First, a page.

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Social Security Disability for Back Pain

Social Security Disability for Back Pain

According to the American Chiropractic Association, up to 80% of people will experience back pain at some point in their lives. Understandably, chronic back pain is the most common disability alleged in applications for Social Security Disability. But the commonness of back pain also makes it harder to get approved for disability benefits. When you file a claim for back pain, understand that Social Security Administration (SSA) will look to determine which claims for back pain are the most severe and actually prevent the claimant from working in any capacity.

Back pain can be caused for a variety of reasons. You might suffer an injury, or your body might just break down as a result of aging. Most injuries, such as muscle strains or fractures usually heal within a matter of weeks or months, so those claims often will not qualify you for benefits.

There are a variety of spinal conditions that can cause back pain and other related problems that may qualify you for disability benefits. These include but are not limited to: osteoarthritis; rheumatoid arthritis; degenerative disc disorder; herniated discs; arachnoiditis; spondylitis; scoliosis; spinal stenosis; spondylolisthesis; and nerve root compression. Your examinations, which can include MRIs, doctors’ notes, and X-rays, will indicate that you suffer from a spinal abnormality, and this abnormality is what causes you severe discomfort and back pain.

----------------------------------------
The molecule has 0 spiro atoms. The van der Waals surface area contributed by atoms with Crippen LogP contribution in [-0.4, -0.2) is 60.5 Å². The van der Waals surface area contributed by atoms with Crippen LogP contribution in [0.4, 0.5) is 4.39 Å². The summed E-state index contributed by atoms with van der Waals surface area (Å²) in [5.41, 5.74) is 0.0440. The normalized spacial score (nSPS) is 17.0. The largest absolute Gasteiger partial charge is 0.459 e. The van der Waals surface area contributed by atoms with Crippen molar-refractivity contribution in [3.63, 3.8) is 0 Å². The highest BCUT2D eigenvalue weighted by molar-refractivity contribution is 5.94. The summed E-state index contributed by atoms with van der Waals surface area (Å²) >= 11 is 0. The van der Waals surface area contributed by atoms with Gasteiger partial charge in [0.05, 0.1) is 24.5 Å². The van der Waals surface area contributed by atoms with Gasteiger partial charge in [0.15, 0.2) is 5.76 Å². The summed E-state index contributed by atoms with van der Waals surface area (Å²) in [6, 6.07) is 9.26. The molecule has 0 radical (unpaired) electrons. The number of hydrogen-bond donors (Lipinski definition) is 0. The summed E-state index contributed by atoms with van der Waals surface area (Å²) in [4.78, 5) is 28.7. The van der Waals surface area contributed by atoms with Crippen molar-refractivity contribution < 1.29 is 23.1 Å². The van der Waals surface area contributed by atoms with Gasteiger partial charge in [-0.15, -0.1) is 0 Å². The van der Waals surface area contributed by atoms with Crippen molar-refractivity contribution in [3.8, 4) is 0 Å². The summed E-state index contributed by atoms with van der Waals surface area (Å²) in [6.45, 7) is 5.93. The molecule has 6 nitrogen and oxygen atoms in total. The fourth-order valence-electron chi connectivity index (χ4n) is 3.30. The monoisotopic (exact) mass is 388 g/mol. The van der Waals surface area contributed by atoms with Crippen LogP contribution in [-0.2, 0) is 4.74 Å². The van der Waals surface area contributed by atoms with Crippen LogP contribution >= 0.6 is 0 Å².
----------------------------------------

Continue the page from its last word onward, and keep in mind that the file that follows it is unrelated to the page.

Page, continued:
Next, you may wonder what will be required of you to prove your back pain. SSA does not have a Blue Book listing for back pain, but it does have listing for some of the specific conditions noted above that may cause back pain. If you do not meet a specific condition’s listing, but you can prove that your back pain meets the equivalent for one of them, you may still qualify for benefits. Through the medical-vocational allowance, SSA will take your conditions, limitations, and symptoms into consideration with your transferable skills, work experience, age, and education.

If you use this method, your treating physician will have to complete a residual functional capacity (RFC) form that indicates specific limitations like how far you can walk, if you require assistive devices to walk, such as canes or crutches, if you are unable to stand for more than 1-2 hours, and how often you have to change positions.

Regardless of your condition and how you prove it, you have to provide SSA with evidence of how your back pain affects your ability to work and how it limits your daily activities. SSA will consider the following to evaluate your credibility: whether you appear to be exaggerating your level of pain; what treatments you have tried; how often you have been to the doctor; your doctor’s opinion of your level of pain and limitations; how your pain affects your activities of daily living; and how much pain is normally reported by people who have the same conditions.

In the event that SSA does not think you have proven the severity of your claim, it may require you to undergo additional medical examinations at its expense.